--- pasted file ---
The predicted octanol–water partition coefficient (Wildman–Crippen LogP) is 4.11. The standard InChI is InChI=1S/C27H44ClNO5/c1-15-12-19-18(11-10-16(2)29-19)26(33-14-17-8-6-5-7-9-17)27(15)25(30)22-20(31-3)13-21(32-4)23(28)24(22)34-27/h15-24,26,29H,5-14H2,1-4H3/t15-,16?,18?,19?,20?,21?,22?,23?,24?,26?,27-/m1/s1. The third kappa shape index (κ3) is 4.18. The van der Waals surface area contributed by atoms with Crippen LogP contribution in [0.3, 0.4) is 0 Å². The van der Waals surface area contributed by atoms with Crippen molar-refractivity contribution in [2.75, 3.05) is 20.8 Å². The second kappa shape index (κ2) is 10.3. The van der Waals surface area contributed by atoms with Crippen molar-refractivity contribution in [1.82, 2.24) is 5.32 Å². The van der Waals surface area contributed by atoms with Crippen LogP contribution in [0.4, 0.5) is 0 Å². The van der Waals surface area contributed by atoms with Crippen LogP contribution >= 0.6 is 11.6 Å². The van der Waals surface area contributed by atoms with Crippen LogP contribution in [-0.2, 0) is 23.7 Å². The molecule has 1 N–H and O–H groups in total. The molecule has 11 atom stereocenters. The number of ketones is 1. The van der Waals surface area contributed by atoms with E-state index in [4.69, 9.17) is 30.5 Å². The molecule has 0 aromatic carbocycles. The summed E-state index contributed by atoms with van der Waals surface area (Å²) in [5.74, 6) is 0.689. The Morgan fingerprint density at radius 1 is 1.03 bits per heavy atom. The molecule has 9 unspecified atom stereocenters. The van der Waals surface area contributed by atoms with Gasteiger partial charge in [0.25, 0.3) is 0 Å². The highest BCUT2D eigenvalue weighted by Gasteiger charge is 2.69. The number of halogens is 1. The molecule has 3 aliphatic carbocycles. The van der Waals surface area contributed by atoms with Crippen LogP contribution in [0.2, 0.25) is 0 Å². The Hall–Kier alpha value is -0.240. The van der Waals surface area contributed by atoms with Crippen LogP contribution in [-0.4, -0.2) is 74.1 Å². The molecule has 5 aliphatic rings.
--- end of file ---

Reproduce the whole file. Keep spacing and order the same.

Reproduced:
The predicted octanol–water partition coefficient (Wildman–Crippen LogP) is 4.11. The standard InChI is InChI=1S/C27H44ClNO5/c1-15-12-19-18(11-10-16(2)29-19)26(33-14-17-8-6-5-7-9-17)27(15)25(30)22-20(31-3)13-21(32-4)23(28)24(22)34-27/h15-24,26,29H,5-14H2,1-4H3/t15-,16?,18?,19?,20?,21?,22?,23?,24?,26?,27-/m1/s1. The third kappa shape index (κ3) is 4.18. The van der Waals surface area contributed by atoms with Crippen LogP contribution in [0.3, 0.4) is 0 Å². The van der Waals surface area contributed by atoms with Crippen molar-refractivity contribution in [2.75, 3.05) is 20.8 Å². The second kappa shape index (κ2) is 10.3. The van der Waals surface area contributed by atoms with Crippen molar-refractivity contribution in [1.82, 2.24) is 5.32 Å². The van der Waals surface area contributed by atoms with Crippen LogP contribution in [0.4, 0.5) is 0 Å². The van der Waals surface area contributed by atoms with Crippen LogP contribution >= 0.6 is 11.6 Å². The van der Waals surface area contributed by atoms with Crippen LogP contribution in [-0.2, 0) is 23.7 Å². The molecule has 1 N–H and O–H groups in total. The molecule has 11 atom stereocenters. The number of ketones is 1. The van der Waals surface area contributed by atoms with E-state index in [4.69, 9.17) is 30.5 Å². The molecule has 0 aromatic carbocycles. The summed E-state index contributed by atoms with van der Waals surface area (Å²) in [5.74, 6) is 0.689. The Morgan fingerprint density at radius 1 is 1.03 bits per heavy atom. The molecule has 9 unspecified atom stereocenters. The van der Waals surface area contributed by atoms with Gasteiger partial charge in [0.25, 0.3) is 0 Å². The highest BCUT2D eigenvalue weighted by Gasteiger charge is 2.69. The number of halogens is 1. The molecule has 3 aliphatic carbocycles. The van der Waals surface area contributed by atoms with Crippen LogP contribution in [0.2, 0.25) is 0 Å². The Hall–Kier alpha value is -0.240. The van der Waals surface area contributed by atoms with Crippen LogP contribution in [-0.4, -0.2) is 74.1 Å². The molecule has 5 aliphatic rings.